A year ago, Dinesh Perera and his friends owned and operated the only two LGBTQ-friendly accommodations in Colombo: Mahasen by Foozoo and Mahasen Terrace by Foozoo. Both hotels sat opposite each other on Mahasen Mawatha, a quiet road in a residential neighborhood in Colombo.Foreign and domestic visitors flocked to them, drawn to their cooking sessions and rooftop drinks, places where the clinking of the morning coffee cups, chit-chat and laughter filled the air, providing an escape from the busy metropolis.But those days are long gone.
“Our chapter in Mahasen Mawatha has come to an end,” Perera tells CNN Travel, referring to their decision to shutter both their Colombo properties in December.They are not alone. Since the beginning of the pandemic, many tourist service providers around the island have had to close. However, for some Sri Lanka establishments, their troubles began well before Covid-19 forced the world’s borders to close.
From one crisis to another
As the global crisis began to unfold, Sri Lanka was only just starting to recover from a completely different tragedy. Tourism in the country was hard-hit by the Easter bombings of April 2019, reducing tourist arrivals to just over 37,000 in May 2019 — a 70% drop from the previous year.”We were only beginning to get our usual bookings in November and December (of 2019) after the Easter attacks,” Perera says, referring to their months-long recovery.Unlike other hotels that didn’t fare so well, both Foozoo properties continued to have guests during the first wave of Covid-19.”We had bookings during the first lockdown. Most foreigners stranded in the country decided to make Foozoo their long-staying home,” Perera says.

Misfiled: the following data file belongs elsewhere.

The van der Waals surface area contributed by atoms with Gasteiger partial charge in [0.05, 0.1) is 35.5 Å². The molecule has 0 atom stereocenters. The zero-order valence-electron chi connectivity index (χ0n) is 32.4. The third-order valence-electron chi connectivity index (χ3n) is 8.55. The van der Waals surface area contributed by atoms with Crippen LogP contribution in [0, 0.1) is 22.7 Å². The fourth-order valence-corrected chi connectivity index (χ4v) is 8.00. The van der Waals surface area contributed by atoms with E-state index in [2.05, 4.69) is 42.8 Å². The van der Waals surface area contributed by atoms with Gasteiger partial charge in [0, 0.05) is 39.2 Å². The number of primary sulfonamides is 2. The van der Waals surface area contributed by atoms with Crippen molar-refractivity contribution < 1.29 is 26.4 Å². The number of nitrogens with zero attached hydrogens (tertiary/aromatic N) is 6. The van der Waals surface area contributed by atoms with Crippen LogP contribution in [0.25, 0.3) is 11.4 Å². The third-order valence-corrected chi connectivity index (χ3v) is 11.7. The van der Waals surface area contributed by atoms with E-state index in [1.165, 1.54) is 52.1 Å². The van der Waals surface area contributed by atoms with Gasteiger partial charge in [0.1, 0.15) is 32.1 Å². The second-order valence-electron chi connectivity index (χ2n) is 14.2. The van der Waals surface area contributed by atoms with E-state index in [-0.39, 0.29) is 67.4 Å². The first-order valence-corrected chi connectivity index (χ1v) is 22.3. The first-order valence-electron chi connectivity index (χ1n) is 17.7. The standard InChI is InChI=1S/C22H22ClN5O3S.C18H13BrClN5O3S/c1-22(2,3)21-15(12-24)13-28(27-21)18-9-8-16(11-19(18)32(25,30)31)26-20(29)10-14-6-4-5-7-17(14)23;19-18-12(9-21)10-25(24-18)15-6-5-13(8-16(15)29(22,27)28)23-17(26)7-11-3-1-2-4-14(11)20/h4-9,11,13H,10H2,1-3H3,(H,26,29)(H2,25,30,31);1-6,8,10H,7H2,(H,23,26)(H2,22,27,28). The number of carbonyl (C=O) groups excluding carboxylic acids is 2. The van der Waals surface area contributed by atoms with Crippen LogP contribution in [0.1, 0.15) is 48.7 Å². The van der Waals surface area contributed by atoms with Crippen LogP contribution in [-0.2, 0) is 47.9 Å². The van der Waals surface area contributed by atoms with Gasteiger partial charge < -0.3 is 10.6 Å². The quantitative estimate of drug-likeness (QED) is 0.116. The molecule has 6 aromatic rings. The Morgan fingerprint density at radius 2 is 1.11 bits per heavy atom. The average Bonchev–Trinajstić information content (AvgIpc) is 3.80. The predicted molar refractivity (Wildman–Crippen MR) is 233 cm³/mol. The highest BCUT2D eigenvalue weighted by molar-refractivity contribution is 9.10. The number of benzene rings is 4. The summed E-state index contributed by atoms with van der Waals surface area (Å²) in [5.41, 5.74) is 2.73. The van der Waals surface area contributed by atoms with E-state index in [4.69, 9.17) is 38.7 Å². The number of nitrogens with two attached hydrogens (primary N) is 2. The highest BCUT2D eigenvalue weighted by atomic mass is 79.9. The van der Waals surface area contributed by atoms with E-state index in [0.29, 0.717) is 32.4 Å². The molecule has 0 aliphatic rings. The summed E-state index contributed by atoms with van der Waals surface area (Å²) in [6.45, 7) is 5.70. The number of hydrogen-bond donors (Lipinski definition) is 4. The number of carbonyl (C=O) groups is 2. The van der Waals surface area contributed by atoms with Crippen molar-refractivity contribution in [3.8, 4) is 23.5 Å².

Daily reported Covid-19 cases
Sri Lanka closed its borders to international tourists while imposing a police-mandated curfew to control the spread of Covid-19, which lasted for more than two months.As the restrictions eased after the first wave, Perera continued to receive domestic tourists.”It was just enough to keep our business afloat,” he says.Then came the second wave in October.Since then, Covid-19 numbers continued to rise. As of February 8, the country has recorded more than 68,000 cases and 351 deaths, according to the latest figures from Johns Hopkins University.”I remember we had bookings for October, but with the news of the second wave, all of them got canceled. We didn’t receive any guests after that. It wasn’t sustainable to keep running on losses. So we had to take the hard decision to close,” Perera says.